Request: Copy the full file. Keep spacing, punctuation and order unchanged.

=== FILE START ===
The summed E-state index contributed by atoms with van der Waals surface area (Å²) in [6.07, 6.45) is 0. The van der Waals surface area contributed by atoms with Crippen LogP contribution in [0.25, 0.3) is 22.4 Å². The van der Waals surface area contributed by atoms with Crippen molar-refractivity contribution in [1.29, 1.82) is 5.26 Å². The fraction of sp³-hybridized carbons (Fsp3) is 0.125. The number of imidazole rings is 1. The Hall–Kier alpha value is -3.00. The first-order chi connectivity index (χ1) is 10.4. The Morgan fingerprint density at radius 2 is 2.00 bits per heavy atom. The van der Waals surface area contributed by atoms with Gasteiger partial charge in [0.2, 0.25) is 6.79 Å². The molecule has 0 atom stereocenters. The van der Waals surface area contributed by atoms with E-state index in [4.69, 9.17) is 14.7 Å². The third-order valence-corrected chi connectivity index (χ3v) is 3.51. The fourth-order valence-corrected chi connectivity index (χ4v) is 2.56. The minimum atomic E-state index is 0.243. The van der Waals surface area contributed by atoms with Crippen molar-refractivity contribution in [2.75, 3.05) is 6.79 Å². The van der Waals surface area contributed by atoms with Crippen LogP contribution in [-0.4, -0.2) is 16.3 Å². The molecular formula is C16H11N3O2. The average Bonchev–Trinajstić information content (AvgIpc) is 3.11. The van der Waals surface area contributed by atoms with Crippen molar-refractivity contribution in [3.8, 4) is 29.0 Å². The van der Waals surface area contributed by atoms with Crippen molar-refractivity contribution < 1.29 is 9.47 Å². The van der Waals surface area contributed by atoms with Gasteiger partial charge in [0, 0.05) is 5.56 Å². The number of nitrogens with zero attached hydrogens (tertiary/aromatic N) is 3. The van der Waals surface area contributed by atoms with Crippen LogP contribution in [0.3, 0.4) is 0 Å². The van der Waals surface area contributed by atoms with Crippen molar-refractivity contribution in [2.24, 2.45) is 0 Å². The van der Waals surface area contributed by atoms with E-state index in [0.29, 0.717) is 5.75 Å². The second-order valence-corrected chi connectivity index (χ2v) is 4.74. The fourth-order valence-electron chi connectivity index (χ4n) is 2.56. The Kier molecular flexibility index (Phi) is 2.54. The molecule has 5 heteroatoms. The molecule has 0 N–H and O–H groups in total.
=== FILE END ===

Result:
The summed E-state index contributed by atoms with van der Waals surface area (Å²) in [6.07, 6.45) is 0. The van der Waals surface area contributed by atoms with Crippen LogP contribution in [0.25, 0.3) is 22.4 Å². The van der Waals surface area contributed by atoms with Crippen molar-refractivity contribution in [1.29, 1.82) is 5.26 Å². The fraction of sp³-hybridized carbons (Fsp3) is 0.125. The number of imidazole rings is 1. The Hall–Kier alpha value is -3.00. The first-order chi connectivity index (χ1) is 10.4. The Morgan fingerprint density at radius 2 is 2.00 bits per heavy atom. The van der Waals surface area contributed by atoms with Gasteiger partial charge in [0.2, 0.25) is 6.79 Å². The molecule has 0 atom stereocenters. The van der Waals surface area contributed by atoms with E-state index in [4.69, 9.17) is 14.7 Å². The third-order valence-corrected chi connectivity index (χ3v) is 3.51. The fourth-order valence-corrected chi connectivity index (χ4v) is 2.56. The minimum atomic E-state index is 0.243. The van der Waals surface area contributed by atoms with Crippen molar-refractivity contribution in [2.75, 3.05) is 6.79 Å². The van der Waals surface area contributed by atoms with Crippen LogP contribution in [-0.4, -0.2) is 16.3 Å². The molecular formula is C16H11N3O2. The average Bonchev–Trinajstić information content (AvgIpc) is 3.11. The van der Waals surface area contributed by atoms with Crippen molar-refractivity contribution in [3.8, 4) is 29.0 Å². The van der Waals surface area contributed by atoms with Crippen molar-refractivity contribution < 1.29 is 9.47 Å². The van der Waals surface area contributed by atoms with Gasteiger partial charge in [0, 0.05) is 5.56 Å². The number of nitrogens with zero attached hydrogens (tertiary/aromatic N) is 3. The van der Waals surface area contributed by atoms with Crippen LogP contribution in [0.3, 0.4) is 0 Å². The van der Waals surface area contributed by atoms with Crippen molar-refractivity contribution in [2.24, 2.45) is 0 Å². The van der Waals surface area contributed by atoms with E-state index in [0.29, 0.717) is 5.75 Å². The second-order valence-corrected chi connectivity index (χ2v) is 4.74. The fourth-order valence-electron chi connectivity index (χ4n) is 2.56. The Kier molecular flexibility index (Phi) is 2.54. The molecule has 5 heteroatoms. The molecule has 0 N–H and O–H groups in total.